The United States joined the Ramsar Convention on the 18th of April 1987 and to date has successfully nominated and received the Ramsar designation for 35 sites.  Across the globe there are more than 2,000 Ramsar sites covering some 477 million acres.

World Wetlands Day is celebrated on February 2 around the globe.

For more information on the Ramsar conference and a comprehensive list of all wetland sites, please visit www.Ramsar.org

Wetland maps and information:  http://www.fws.gov/wetlands/

United States of America (36 Ramsar Sites, 4,522,764.85 Acres)

Ash Meadows National Wildlife Refuge

18/12/86

Nevada

9,509 ha

 

36º25’N 116º20’W

Bolinas Lagoon

01/09/98

California

 

445 ha

37º55’N 122º41’W

Cache-Lower White Rivers

21/11/89

  

Arkansas

81,376   ha 

 

34º40’N 091º11’W

Cache River-Cypress Creek Wetlands

01/11/94

Illinois

24,281 ha

37º13’N 089º08’W

Caddo Lake

23/10/93

Texas

7,977 ha

32º45’N 094º08’W

Catahoula Lake

18/06/91

Louisiana

12,150 ha

31º30’N 092º06’W

Chesapeake Bay Estuarine Complex

04/06/87

 

Virginia

45,000 ha

38º00’N 076º20’W

Cheyenne Bottoms

19/10/88

Kansas

10,978 ha

38º29’N 098º40’W

Congaree National Park

02/02/12

South Carolina

10,539 ha

33°47’22'N 080°45’34”W

Connecticut River Estuary & Tidal Wetlands Complex 

14/10/94 

 

Connecticut

6,484 ha

41º15’N 072º18’W

Corkscrew Swamp Sanctuary

23/03/09  

Florida

5,261 ha

26°24’N 081°31’W

Delaware Bay Estuary

20/05/92

Delaware, New Jersey

51,252 ha

 

39º11’N 075º14’W

Edwin B Forsythe National Wildlife Refuge

18/12/86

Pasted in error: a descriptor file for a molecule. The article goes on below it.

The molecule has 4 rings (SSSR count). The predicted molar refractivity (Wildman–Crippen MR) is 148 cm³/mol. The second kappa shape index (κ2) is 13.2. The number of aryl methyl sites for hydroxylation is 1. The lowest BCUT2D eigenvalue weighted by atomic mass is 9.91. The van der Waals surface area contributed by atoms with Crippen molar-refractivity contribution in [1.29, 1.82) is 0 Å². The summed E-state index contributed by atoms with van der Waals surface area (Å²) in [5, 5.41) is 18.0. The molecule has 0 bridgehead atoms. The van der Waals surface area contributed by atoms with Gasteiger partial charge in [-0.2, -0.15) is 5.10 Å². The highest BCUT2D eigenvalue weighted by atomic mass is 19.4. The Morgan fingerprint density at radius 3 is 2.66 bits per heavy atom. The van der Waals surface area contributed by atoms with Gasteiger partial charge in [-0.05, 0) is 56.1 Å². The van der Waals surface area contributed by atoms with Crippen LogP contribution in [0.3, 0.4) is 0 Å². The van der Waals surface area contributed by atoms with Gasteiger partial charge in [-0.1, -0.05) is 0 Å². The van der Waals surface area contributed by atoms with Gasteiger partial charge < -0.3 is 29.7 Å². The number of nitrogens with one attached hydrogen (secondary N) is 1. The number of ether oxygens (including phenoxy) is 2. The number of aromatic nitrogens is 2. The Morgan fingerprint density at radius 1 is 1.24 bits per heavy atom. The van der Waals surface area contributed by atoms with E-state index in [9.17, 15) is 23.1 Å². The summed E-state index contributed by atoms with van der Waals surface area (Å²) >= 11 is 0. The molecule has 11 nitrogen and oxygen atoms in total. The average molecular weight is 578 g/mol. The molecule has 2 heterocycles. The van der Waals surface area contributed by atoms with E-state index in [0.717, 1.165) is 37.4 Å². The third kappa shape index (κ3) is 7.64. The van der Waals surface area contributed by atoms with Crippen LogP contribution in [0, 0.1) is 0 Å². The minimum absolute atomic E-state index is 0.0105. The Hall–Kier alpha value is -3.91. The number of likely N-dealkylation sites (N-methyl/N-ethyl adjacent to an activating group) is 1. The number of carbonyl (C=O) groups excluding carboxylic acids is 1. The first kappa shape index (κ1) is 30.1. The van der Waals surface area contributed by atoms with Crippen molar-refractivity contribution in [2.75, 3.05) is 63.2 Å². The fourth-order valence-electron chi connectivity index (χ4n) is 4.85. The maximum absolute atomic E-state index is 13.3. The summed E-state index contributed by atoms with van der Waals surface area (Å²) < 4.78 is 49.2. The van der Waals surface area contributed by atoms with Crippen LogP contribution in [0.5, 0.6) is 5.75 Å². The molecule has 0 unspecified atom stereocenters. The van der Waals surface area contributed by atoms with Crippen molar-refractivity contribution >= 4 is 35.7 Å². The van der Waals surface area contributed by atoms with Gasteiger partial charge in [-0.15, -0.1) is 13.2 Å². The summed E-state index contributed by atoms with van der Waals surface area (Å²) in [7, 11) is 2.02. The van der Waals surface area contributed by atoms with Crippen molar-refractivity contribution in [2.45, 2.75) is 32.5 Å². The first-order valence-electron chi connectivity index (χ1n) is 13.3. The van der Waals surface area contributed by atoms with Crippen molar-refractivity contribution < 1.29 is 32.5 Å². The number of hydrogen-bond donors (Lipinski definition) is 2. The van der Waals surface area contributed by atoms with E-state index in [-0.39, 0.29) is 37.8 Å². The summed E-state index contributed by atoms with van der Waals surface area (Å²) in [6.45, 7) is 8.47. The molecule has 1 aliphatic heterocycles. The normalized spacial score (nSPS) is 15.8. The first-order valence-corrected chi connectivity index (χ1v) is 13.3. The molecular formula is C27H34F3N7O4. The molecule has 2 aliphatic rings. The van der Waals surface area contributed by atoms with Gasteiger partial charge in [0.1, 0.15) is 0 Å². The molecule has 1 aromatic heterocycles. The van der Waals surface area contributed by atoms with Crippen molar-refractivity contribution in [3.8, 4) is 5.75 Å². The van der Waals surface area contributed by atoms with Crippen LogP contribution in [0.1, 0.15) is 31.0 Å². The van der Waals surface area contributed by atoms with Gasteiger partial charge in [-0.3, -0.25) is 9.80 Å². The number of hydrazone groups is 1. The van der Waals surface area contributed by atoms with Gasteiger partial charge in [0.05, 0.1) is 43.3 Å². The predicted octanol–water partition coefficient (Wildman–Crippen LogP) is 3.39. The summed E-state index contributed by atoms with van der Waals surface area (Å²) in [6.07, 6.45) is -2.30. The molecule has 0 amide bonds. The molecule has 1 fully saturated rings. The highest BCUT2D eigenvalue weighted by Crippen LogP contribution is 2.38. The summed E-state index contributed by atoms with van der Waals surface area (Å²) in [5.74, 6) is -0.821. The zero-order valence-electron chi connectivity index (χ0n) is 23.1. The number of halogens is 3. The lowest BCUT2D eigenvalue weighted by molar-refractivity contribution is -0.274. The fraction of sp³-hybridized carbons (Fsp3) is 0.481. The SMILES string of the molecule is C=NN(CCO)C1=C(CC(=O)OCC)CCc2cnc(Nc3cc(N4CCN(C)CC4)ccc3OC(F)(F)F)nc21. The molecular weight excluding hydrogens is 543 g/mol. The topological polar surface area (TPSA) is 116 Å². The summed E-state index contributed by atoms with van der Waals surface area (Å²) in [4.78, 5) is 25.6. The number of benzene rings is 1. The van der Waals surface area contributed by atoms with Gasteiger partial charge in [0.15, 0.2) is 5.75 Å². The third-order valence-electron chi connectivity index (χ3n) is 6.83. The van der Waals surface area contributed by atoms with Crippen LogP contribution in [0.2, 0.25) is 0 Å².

New Jersey

13,080 ha

39º36’N 074º17’W

Everglades National Park

04/06/87

Florida

610,497   ha 

 

25º33’N 080º55’W

Francis Beidler Forest

30/05/08

South Carolina

6,438 ha

 

33°15’N 080°22’W

Grassland Ecological Area

02/02/05 

California

65,000 ha

 

37°10’N 120°50’W

Horicon Marsh

04/12/90

Wisconsin

12,912   ha

43º30’N 088º38’W

Humbug Marsh

20/01/10

Michigan

188   ha

42°06’N 083°11’W

Izembek Lagoon National Wildlife Refuge

18/12/86

Alaska

168,433   ha 

55º45’N 162º41’W

Kakagon and Bad River Sloughs  

02/02/12 

Wisconsin 

4,355   ha

46°39’N 090°41’W

Kawainui and Hamakua Marsh Complex

02/02/05

Hawaii

414   ha

 

21°24’N 157°45’W

Laguna de Santa Rosa Wetland Complex

16/04/10  

California

1576   ha

38°24’N 122°47’W

Missisquoi Delta and Bay Wetlands

20/11/2013  

Vermont

3,102 ha

44°57’19” N 73°10’9”W

Okefenokee National Wildlife Refuge

18/12/86

Georgia, Florida

162,635   ha   

30º48’N 082º20’W

Palmyra Atoll National Wildlife Refuge

01/04/11

Hawaii

204,127   ha   

05°52’N 162°06’W

Pelican Island National Wildlife Refuge

14/03/93

Florida

1,908   ha 

27º48’N 080º25’W

Quivira National Wildlife Refuge

12/02/02

Kansas

8,958 ha

38°05’N

Roswell Artesian Wetlands

07/09/10  

New Mexico

917   ha 

33°27’N 104°23’W

Sand Lake National Wildlife Refuge

03/08/98

South Dakota

8,700 ha

45º45’N 098º15’W

San Francisco Bay/Estuary

02/02/13

California

158,711 ha

37°52’N 122°23’W

Sue and Wes Dixon Waterfowl Refuge at Hennepin &
Hopper Lakes

02/02/12

Illinois

1,117   ha 

41°13’20'N 089°20’17”W

The Emiquon Complex

02/02/12

Illinois

5,729   ha

 

40°21’22'N 090°03’10”W

Tijuana River National Estuarine Research Reserve

02/02/05  

California

1,021 ha

32°33’N 117°07’W

Tomales Bay

30/09/02

California

2,850 ha

38°09’N 123°23’W

Upper Mississippi River Floodplain Wetlands

05/01/10

Minnesota, Wisconsin, Iowa, Illinois

122,357 ha

43°03’N 091°10’W

Wilma H. Schiermeier Olentangy River Wetland Research
Park

18/04/08

Ohio

21 ha

40°01’N 083°01’W